inXile’s Colin McComb On Torment: Tides of Numenera, Deep RPGs
This requirement of a pre-generated character doesn’t mean player-choice is removed. Having this choice and the resulting reactivity was one of the team’s earliest stretch goals. From a gameplay systems perspective, players will have many choices regarding how their character evolves, and though the game’s reactivity means that the selection of hair color, body type and other appearance-based attributes won’t be provided, players will be allowed to create both male and female characters. The primary difference is that players will choose a specific individual to role-play.
“We’ll have some reactivity based around the character’s sex (for instance, you may be able to join a secret society of female assassins),” McComb says. “[A]nd there will be isolated communities that may have different reactions based on males or females possessing certain types of powers or items. The Ninth World (the setting in which Numenera is based) is a far different place societally speaking, though, so seeing outright sexism–at least in the form we know it–will be a deep exception, rather than the rule.”
“Numenera is about abandonment, about the unknown, about finding cool things and discovering awesome secrets; it draws from a more futuristic vision, and generally doesn’t approach the issue of soul and mortality.”
“Planescape is about belief, spirit, and will,” McComb says. “Numenera is about exploring, understanding, and developing knowledge. Or as (Numenera creator) Monte [Cook] said, “Planescape is about what you believe. Numenera is about what you do.” Planescape dealt with the nature of faith, with souls and spirits, and with mythology in its many forms. Numenera is about abandonment, about the unknown, about finding cool things and discovering awesome secrets; it draws from a more futuristic vision, and generally doesn’t approach the issue of soul and mortality. They both share the sense of awe and wonder and the idea that there’s something bigger and cooler around us if we just take the time to learn how to see it.”
McComb explains that the Ninth World has been abandoned by countless civilizations with power far beyond imagination that their detritus litters the world. The people of this setting are explorers—finding answers for themselves about the world around them as it exists, rather than trying to imagine what it might be.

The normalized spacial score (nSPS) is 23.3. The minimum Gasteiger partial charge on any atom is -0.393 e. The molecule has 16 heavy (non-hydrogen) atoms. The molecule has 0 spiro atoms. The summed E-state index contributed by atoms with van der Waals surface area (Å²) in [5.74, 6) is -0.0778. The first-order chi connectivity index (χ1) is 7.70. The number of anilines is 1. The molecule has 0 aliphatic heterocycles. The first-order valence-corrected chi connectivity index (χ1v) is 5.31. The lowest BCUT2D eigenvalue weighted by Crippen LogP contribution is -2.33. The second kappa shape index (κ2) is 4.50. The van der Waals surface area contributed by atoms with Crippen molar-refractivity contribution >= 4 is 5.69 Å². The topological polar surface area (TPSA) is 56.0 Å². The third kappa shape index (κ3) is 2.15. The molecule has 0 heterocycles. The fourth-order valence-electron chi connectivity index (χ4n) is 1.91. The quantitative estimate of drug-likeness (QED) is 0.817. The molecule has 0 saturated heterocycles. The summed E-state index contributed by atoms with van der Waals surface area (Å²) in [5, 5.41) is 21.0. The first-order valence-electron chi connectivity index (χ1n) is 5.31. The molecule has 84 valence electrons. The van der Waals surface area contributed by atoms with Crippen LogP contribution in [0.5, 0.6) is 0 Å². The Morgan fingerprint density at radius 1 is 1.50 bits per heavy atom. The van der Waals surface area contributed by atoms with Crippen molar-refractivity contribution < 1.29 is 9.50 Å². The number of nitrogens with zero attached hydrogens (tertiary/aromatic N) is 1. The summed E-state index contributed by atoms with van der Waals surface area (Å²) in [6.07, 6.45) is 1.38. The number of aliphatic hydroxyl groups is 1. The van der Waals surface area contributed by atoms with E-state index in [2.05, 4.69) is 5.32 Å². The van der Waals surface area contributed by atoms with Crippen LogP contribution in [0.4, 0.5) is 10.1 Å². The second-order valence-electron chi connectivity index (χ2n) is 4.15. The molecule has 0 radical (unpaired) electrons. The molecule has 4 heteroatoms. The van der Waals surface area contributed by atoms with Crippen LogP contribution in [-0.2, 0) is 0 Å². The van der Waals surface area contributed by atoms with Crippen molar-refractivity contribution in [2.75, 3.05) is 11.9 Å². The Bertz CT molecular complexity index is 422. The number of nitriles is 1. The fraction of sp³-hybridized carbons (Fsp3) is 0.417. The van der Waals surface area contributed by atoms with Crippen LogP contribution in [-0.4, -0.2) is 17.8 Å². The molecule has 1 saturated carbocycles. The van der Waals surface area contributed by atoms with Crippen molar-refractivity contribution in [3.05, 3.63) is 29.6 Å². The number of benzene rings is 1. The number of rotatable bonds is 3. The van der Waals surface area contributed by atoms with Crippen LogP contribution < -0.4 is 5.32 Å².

He says that even though the world has its share of religions and philosophies, and though people are concerned about the afterlife, these questions remain unanswered and perhaps unanswerable. Due to this sense of uncertainty, the people of the Ninth World prefer to engross themselves in action, trying to make a difference in the world they know instead of dwelling on the unknown. They have a real concern for the consequences of their actions.
“This dovetails nicely into the primary theme of our game: legacy, or, ‘What does one life matter?’ That is a theme that will echo throughout Torment, though probably not stated so nakedly,” explains McComb.
Planescape: Torment’s interactivity was also provided by its companion characters, who both served to flesh out the setting and provide the player with a foil for their actions—or beliefs, in the case of the aforementioned game.
“They will play a similar role in this game, with extended storylines the player can pursue if he or she wants to. They can provide valuable backstory for the player, and will be a huge help in various tasks throughout the game. They might hold clues to the PC’s history (but I’m not saying which way just yet). They’ll have some autonomy as well — though you’ll control them fully in combat, if you do something that goes against their internal code, they’ll leave you. If you abandon them someplace, you might be able to find them again someplace else… or maybe not. We intend for them to be as deep and reactive as the rest of the game.”
It goes without saying that Torment: Tides of Numenera is a highly ambitious game, and one that—like its predecessor—may offer depth that many other games cannot. McComb is aware of the legacy he’s working with in Torment. Like its predecessor, it is a promise for a role-playing game to be more than the sum of its parts—a literary experience, as much as a game.
“I don’t know that I can speak to what other teams don’t have, but I’m more than happy to talk about what we’re focused on: We’re aiming to create a game with literary depth, fantastic reactivity, mature themes, strong replayability, and choice and consequence that matter. We’ve got a setting unlike most of what’s available in RPGs these days and an exceptional writing team. I think what we have is a particular vision that will be truly evocative of a new world, a fantastically strange and different experience.”
Given the team he’s assembled, I, at least, am confident they’ll pull it off.